1 min - Replace both of the quick releases onto the wheels. The levers should be on the rotor side of the hub. One spring, small side pointed in, should be on each side of the hub on the quick release.
1 min - Put both wheels onto the bike making sure the quick releases are tight, but not too tight. Ensure the wheels are in the dropouts perfectly straight.
2 min - Connect coupled cables or Di2 wires to each other. Note that Di2 junction boxes don't care where the wires are connected, so it's not necessary to keep track of the locations of these prior to disconnecting.
1 min - Insert the saddle to the tape line. Yes, before packing the bike up and removing your saddle, be sure to tape the position so you'll know for sure your saddle is in the right place without a tape measure. A saddle should not be dropped down for travel, it'll mess up any decals or paint on the seatpost.
5 - 10 min - Reattach the brake cable to the rear brake caliper. (I've learned that I don't have to disconnect the front one - yay!) This is the most difficult part of the process in my opinion. There are a lot of nuances to this. I recommend getting instruction on this part if you aren't familiar with disc brakes and how the cables thread into the barrel adjusters. Tighten the bolt that holds the brake cable very well.
5 min - Taking properly small zip ties (make sure you bring plenty of these on the trip!), fasten the rear brake cable housing to the frame at each of the zip tie guides. Be sure to have the fat part of the zip tie most hidden behind the zip guide. Make sure the handebar can turn freely before tightening down on the zip ties.
5 min - Standing over the bike, straighten the handlebars, lightly tighten the stem cap (so there is no play in the headset), then tighten the screws on the side of the stem very well.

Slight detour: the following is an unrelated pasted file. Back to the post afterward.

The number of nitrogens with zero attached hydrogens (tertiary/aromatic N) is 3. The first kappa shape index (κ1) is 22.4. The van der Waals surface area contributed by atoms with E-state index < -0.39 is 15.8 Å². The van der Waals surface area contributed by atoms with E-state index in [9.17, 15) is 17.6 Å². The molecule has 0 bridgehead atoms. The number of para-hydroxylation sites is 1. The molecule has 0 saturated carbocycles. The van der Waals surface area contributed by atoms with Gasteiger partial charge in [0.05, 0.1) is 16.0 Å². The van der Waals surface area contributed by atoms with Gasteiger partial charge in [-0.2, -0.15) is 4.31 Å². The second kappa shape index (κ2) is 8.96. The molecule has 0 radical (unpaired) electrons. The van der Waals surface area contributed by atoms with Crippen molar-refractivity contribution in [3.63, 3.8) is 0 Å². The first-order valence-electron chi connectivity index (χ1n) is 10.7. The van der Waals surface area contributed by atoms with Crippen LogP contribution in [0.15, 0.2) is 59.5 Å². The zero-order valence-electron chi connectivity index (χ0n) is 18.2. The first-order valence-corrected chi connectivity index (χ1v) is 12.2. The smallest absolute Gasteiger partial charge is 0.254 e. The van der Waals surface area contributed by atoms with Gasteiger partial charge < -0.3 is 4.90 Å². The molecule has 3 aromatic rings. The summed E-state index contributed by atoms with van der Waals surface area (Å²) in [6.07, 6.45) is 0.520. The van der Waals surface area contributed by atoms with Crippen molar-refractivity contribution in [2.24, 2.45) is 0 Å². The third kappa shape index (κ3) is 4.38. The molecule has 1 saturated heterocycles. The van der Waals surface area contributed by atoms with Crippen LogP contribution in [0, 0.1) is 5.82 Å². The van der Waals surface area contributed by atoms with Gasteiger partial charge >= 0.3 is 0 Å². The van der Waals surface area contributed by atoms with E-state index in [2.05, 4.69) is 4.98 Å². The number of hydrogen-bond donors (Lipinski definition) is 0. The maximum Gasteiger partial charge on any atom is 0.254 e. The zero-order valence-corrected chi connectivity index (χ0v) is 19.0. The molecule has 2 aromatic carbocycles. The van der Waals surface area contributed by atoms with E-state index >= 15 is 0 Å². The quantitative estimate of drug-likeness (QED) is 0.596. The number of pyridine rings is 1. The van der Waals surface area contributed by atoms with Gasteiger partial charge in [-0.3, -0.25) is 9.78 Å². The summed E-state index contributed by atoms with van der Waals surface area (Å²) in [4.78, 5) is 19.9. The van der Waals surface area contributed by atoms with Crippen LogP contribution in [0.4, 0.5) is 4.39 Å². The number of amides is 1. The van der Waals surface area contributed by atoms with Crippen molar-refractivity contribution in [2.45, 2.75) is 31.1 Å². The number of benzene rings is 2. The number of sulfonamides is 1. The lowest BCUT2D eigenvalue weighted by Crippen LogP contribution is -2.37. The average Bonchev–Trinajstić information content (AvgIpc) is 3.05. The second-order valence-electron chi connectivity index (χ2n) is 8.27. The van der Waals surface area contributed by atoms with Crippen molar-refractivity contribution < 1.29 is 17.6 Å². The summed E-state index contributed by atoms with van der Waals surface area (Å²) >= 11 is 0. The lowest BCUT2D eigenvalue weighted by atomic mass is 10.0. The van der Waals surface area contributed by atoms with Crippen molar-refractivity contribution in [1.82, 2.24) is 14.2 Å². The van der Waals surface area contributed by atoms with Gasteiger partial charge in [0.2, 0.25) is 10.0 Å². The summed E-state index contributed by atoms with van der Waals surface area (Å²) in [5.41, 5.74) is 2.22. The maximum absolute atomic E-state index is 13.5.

1 min - Take the proper pedal wrench and lightly tighten the pedals.
1 min - Tighten all bolts, making sure everything is in proper alignment.
1 min - The tires will have had to have air let out of them if they are large (like the MSO 40s) so the bike will fit into the travel case. If they are road tires, there's a chance no air had to be let out. It's best to leave in air as that provides nice side padding for the bike and wheels during travel. Either way, fill the tires with air to the proper pressure.
Now take a moment to clean your hands from the grease of the chain and bolts. The Cat's Tongue towel will clean everything from your hands to the grease you accidentally smeared on your white saddle.
That's all! Be sure the bike is shifting well. If everything is done right, it should be shifting perfectly and ready to roll.
Total time: 45-55 minutes for one perfect bike and all of the riding you can squeeze in on your dream vacation! No special mechanic knowledge necessary.
As for packing the bike, I estimate it takes approximately 30 minutes from beginning to end to properly pack a bike for safe traveling. The first time takes the longest since that's when it's necessary to cut foam protector padding to length, label things, find proper ziplock bags for parts like the quick releases, 12 bolts for the rotors, getting the tools together, etc.
Now I can't wait to get the bike out to some good dirt, climbs, and see how the rider does in the thin air and hot sun of Colorado!